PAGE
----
During the last week of October, the national conversation included phrases such as “Gas House Gang” and “small ball.” This was in reference to the Kansas City Royals’ improbable run to a Game 7 of the World Series, and the means by which they did so. The strengths of the Royals this year was its bullpen, its defense, aggressiveness on the base paths and the fact that they are tough to strike out. (Not necessarily in that order.) But do the last two actually matter? Well, of course the matter on some level. But do teams that successfully steal significantly more bases than the rest win more games? Do teams that make contact at the plate stand a better chance to make the playoffs in the Wild-Card era?
Over at Bill James Online, Dave Fleming has an interesting piece on the relative importance of “contact,” i.e., low strikeout totals and “steals” to the Kansas City Royals season. It should be noted that Fleming’s piece was written the night the Royals advanced to the ALCS, so Fleming does not take into account the performance of the Royals in their sweep of the Orioles, or the World Series. Fleming concludes that while the Royals as a team are in fact a rarity with a low strikeout/high stolen base combination, in and of itself, such statistics are not good indicators of regular season success.
Fleming notes that the Royals struck out at lowest rate in the Majors this year, 985 times, while the MLB average was 1246. The Cubs led the league with 1477 strikeouts. It turns out the Royals led the league “contact” in 2012 and 2013 as well, with league leading strike out totals of 1032 and 1048, respectively. In short, the 2014 Royals increased their contact rate in 2014. Pretty impressive. But does it matter? The Royals won 89 games during the regular season, and the Cubs won 73 games. So yes, clearly contact-prone teams are more likely to win, right?
Wrong. According to Fleming, (and his statistics bear this out) during the Wild-Card era, teams with the lowest strikeout totals in season have a winning percentage barely above .500, and that is only due to the amazing Cleveland Indians teams of 1995 and 1996. In short, the evidence suggests that a team with a low strikeout rate does not stand to win more games as a result.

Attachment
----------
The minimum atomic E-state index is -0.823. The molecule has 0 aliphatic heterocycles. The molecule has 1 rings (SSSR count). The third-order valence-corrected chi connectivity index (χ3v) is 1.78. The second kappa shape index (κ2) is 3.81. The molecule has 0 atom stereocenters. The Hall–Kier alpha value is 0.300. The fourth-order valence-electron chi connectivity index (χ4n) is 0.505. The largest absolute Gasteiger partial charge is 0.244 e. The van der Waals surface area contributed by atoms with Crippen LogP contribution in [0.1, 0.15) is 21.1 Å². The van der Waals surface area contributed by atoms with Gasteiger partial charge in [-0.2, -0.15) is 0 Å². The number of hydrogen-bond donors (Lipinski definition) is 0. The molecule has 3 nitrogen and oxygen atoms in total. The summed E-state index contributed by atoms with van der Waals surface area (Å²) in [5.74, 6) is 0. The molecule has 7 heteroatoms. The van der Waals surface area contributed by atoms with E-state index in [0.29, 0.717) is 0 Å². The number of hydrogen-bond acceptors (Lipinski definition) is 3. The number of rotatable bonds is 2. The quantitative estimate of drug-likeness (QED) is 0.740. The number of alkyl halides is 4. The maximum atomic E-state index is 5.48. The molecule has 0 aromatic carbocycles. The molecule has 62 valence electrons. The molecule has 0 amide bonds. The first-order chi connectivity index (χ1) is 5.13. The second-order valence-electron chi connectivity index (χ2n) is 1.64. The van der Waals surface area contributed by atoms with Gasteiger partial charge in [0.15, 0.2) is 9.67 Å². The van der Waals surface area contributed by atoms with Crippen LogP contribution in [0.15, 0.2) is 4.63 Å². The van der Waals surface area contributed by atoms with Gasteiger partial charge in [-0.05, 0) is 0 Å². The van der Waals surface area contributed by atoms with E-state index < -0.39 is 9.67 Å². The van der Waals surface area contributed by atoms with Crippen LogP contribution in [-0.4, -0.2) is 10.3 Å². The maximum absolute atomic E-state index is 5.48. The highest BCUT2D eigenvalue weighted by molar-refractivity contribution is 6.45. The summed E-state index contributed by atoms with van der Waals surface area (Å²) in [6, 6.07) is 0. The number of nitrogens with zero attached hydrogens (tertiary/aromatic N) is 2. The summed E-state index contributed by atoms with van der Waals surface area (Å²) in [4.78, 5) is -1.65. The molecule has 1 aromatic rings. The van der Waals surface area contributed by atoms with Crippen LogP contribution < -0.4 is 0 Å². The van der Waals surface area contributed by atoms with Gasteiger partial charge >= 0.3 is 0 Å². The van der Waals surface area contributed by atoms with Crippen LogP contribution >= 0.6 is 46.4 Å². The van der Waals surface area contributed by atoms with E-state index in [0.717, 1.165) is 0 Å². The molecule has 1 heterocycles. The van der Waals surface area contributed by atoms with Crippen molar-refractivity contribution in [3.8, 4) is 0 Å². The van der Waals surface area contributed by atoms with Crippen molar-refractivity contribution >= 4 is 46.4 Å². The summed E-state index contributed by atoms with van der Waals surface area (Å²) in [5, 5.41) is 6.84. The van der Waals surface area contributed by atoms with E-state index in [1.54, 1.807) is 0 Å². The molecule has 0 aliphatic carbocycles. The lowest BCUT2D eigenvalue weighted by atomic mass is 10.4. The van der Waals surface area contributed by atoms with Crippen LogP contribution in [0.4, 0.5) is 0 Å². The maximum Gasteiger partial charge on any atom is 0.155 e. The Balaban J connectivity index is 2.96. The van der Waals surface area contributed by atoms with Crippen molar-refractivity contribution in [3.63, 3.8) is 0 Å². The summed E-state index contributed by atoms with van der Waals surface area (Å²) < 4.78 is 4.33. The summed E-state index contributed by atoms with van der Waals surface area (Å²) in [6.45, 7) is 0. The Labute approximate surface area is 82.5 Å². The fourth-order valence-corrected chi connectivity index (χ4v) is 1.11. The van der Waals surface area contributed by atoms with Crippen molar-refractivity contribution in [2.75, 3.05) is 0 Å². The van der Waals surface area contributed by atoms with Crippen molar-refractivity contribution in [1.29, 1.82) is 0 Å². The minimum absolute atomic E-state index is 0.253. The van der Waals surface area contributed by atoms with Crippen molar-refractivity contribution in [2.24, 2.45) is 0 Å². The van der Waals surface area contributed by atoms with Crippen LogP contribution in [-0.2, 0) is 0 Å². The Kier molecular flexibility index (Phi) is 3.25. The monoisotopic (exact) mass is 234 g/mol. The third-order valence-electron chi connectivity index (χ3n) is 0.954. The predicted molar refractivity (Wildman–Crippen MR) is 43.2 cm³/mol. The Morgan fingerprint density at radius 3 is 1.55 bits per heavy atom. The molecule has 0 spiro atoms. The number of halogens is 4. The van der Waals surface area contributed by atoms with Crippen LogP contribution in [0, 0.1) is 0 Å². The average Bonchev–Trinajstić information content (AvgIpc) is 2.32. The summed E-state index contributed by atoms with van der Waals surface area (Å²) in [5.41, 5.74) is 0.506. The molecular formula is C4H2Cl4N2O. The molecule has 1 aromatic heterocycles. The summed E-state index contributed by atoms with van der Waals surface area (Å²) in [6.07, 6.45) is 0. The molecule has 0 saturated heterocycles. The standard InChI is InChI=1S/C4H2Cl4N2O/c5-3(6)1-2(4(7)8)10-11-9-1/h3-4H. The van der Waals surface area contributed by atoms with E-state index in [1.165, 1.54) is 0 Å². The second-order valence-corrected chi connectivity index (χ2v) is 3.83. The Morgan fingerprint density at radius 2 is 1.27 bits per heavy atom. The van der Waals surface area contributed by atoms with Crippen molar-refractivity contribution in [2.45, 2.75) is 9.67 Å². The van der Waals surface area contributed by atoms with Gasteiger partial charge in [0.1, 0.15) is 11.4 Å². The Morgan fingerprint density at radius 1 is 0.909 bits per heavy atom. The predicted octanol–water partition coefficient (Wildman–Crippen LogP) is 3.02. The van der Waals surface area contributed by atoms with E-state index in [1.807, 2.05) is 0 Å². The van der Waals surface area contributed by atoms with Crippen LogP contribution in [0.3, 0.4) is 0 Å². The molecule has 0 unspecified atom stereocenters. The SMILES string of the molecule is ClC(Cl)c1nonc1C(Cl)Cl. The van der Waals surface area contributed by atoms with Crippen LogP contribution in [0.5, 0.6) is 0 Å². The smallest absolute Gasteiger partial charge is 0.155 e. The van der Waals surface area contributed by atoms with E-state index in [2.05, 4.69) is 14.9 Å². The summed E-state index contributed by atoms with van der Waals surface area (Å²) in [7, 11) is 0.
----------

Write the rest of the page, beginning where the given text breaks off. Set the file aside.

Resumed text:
Ok, well, what about the Royals speed? “That’s what speed do,” right? Win games? Well, the Royals stole 153 bases this year, while the MLB average was 92. But historically, as Fleming points out, the Royals are not exceptional in this regard. During the Wild-Card era, the Royals are basically middle of the pack when it comes to number of stolen bases vs. the MLB average. For example, the 2007 Mets stole 200 bases in a year where the MLB average was 97 steals per team. Remember the 2007 Mets? Me neither.
But here’s where Fleming’s analysis gets interesting (from a Royals fan perspective). Fleming notes that the 2014 Royals are historic, in that no team in the Wild-Card era “has managed to avoid strikeouts and steal bases to the degree that the 2014 Royals have.” And, the top eight teams with the highest relative difference (compared to the MLB average) on strikeouts and stolen basis averaged 91 wins a season, with the 2014 Royals leading the way.
In sum, I take from Fleming’s piece that being a high-contact/high stolen base team is not a winning strategy in and of itself. On average, teams which have excelled in these categories over the last 20 year play a little better than .500 ball, but some lose 90 games. That said, Fleming’s piece suggests that after a certain point, however, it can matter. If a team’s combined relative difference in these categories is exceptional, then perhaps it is reasonable to expect something north of 85 wins.
Based on the above, I’ll paraphrase the great James Carville: It’s (likely) the bullpen, stupid.